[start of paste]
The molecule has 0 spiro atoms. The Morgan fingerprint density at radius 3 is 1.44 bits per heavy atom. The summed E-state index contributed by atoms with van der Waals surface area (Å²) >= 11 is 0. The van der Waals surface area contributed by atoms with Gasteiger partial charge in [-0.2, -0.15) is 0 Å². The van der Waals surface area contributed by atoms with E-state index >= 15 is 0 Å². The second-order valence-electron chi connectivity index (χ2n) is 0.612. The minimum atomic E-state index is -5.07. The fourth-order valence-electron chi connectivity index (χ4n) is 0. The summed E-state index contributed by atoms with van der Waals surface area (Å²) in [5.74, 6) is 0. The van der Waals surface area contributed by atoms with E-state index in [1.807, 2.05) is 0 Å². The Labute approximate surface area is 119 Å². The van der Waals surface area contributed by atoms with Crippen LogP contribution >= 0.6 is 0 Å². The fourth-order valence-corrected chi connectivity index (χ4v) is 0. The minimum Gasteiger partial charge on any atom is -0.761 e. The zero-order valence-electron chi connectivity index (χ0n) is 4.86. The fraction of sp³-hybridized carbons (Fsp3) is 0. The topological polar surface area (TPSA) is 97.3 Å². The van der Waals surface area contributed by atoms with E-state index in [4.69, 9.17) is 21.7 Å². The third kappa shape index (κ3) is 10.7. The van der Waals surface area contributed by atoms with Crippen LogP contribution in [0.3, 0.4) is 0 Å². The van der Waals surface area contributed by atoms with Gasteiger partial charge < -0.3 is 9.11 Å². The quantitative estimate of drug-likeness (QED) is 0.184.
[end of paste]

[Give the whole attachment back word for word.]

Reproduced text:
The molecule has 0 spiro atoms. The Morgan fingerprint density at radius 3 is 1.44 bits per heavy atom. The summed E-state index contributed by atoms with van der Waals surface area (Å²) >= 11 is 0. The van der Waals surface area contributed by atoms with Gasteiger partial charge in [-0.2, -0.15) is 0 Å². The van der Waals surface area contributed by atoms with E-state index >= 15 is 0 Å². The second-order valence-electron chi connectivity index (χ2n) is 0.612. The minimum atomic E-state index is -5.07. The fourth-order valence-electron chi connectivity index (χ4n) is 0. The summed E-state index contributed by atoms with van der Waals surface area (Å²) in [5.74, 6) is 0. The van der Waals surface area contributed by atoms with E-state index in [1.807, 2.05) is 0 Å². The Labute approximate surface area is 119 Å². The van der Waals surface area contributed by atoms with Crippen LogP contribution >= 0.6 is 0 Å². The fourth-order valence-corrected chi connectivity index (χ4v) is 0. The minimum Gasteiger partial charge on any atom is -0.761 e. The zero-order valence-electron chi connectivity index (χ0n) is 4.86. The fraction of sp³-hybridized carbons (Fsp3) is 0. The topological polar surface area (TPSA) is 97.3 Å². The van der Waals surface area contributed by atoms with E-state index in [4.69, 9.17) is 21.7 Å². The third kappa shape index (κ3) is 10.7. The van der Waals surface area contributed by atoms with Crippen LogP contribution in [0.3, 0.4) is 0 Å². The van der Waals surface area contributed by atoms with Gasteiger partial charge < -0.3 is 9.11 Å². The quantitative estimate of drug-likeness (QED) is 0.184.